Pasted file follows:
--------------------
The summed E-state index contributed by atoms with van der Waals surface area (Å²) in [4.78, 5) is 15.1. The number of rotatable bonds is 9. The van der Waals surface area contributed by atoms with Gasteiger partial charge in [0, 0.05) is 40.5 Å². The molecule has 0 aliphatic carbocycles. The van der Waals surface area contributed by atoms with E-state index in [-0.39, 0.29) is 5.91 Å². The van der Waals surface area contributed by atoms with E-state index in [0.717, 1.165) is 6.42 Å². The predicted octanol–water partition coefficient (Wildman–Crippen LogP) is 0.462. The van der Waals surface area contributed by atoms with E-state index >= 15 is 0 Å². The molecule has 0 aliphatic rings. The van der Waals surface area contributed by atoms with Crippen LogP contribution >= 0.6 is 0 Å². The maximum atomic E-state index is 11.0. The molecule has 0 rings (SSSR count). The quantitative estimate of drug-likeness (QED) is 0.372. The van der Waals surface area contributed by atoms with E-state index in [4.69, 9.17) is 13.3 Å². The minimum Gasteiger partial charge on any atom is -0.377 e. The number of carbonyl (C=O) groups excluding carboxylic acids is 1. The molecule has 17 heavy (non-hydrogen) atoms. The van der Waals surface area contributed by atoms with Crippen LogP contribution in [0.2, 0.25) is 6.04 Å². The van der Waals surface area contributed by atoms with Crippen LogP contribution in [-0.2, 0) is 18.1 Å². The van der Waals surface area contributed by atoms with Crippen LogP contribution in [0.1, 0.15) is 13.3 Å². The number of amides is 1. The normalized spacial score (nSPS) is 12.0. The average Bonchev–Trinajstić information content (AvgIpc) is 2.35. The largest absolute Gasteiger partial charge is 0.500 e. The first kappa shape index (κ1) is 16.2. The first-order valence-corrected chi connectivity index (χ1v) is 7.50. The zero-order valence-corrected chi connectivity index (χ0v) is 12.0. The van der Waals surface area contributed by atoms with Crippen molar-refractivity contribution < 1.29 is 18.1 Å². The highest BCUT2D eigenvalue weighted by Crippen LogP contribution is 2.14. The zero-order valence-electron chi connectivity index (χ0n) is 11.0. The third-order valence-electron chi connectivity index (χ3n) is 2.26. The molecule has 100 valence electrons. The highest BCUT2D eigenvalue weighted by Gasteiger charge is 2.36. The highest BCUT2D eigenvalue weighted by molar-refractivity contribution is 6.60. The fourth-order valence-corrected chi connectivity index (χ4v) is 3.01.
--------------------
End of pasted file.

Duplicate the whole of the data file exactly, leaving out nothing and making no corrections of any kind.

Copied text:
The summed E-state index contributed by atoms with van der Waals surface area (Å²) in [4.78, 5) is 15.1. The number of rotatable bonds is 9. The van der Waals surface area contributed by atoms with Gasteiger partial charge in [0, 0.05) is 40.5 Å². The molecule has 0 aliphatic carbocycles. The van der Waals surface area contributed by atoms with E-state index in [-0.39, 0.29) is 5.91 Å². The van der Waals surface area contributed by atoms with E-state index in [0.717, 1.165) is 6.42 Å². The predicted octanol–water partition coefficient (Wildman–Crippen LogP) is 0.462. The van der Waals surface area contributed by atoms with E-state index >= 15 is 0 Å². The molecule has 0 aliphatic rings. The van der Waals surface area contributed by atoms with Crippen LogP contribution >= 0.6 is 0 Å². The maximum atomic E-state index is 11.0. The molecule has 0 rings (SSSR count). The quantitative estimate of drug-likeness (QED) is 0.372. The van der Waals surface area contributed by atoms with E-state index in [4.69, 9.17) is 13.3 Å². The minimum Gasteiger partial charge on any atom is -0.377 e. The number of carbonyl (C=O) groups excluding carboxylic acids is 1. The molecule has 17 heavy (non-hydrogen) atoms. The van der Waals surface area contributed by atoms with Crippen LogP contribution in [0.2, 0.25) is 6.04 Å². The van der Waals surface area contributed by atoms with Crippen LogP contribution in [-0.2, 0) is 18.1 Å². The van der Waals surface area contributed by atoms with Crippen LogP contribution in [0.1, 0.15) is 13.3 Å². The number of amides is 1. The normalized spacial score (nSPS) is 12.0. The average Bonchev–Trinajstić information content (AvgIpc) is 2.35. The largest absolute Gasteiger partial charge is 0.500 e. The first kappa shape index (κ1) is 16.2. The first-order valence-corrected chi connectivity index (χ1v) is 7.50. The zero-order valence-corrected chi connectivity index (χ0v) is 12.0. The van der Waals surface area contributed by atoms with Crippen molar-refractivity contribution < 1.29 is 18.1 Å². The highest BCUT2D eigenvalue weighted by Crippen LogP contribution is 2.14. The zero-order valence-electron chi connectivity index (χ0n) is 11.0. The third-order valence-electron chi connectivity index (χ3n) is 2.26. The molecule has 100 valence electrons. The highest BCUT2D eigenvalue weighted by Gasteiger charge is 2.36. The highest BCUT2D eigenvalue weighted by molar-refractivity contribution is 6.60. The fourth-order valence-corrected chi connectivity index (χ4v) is 3.01.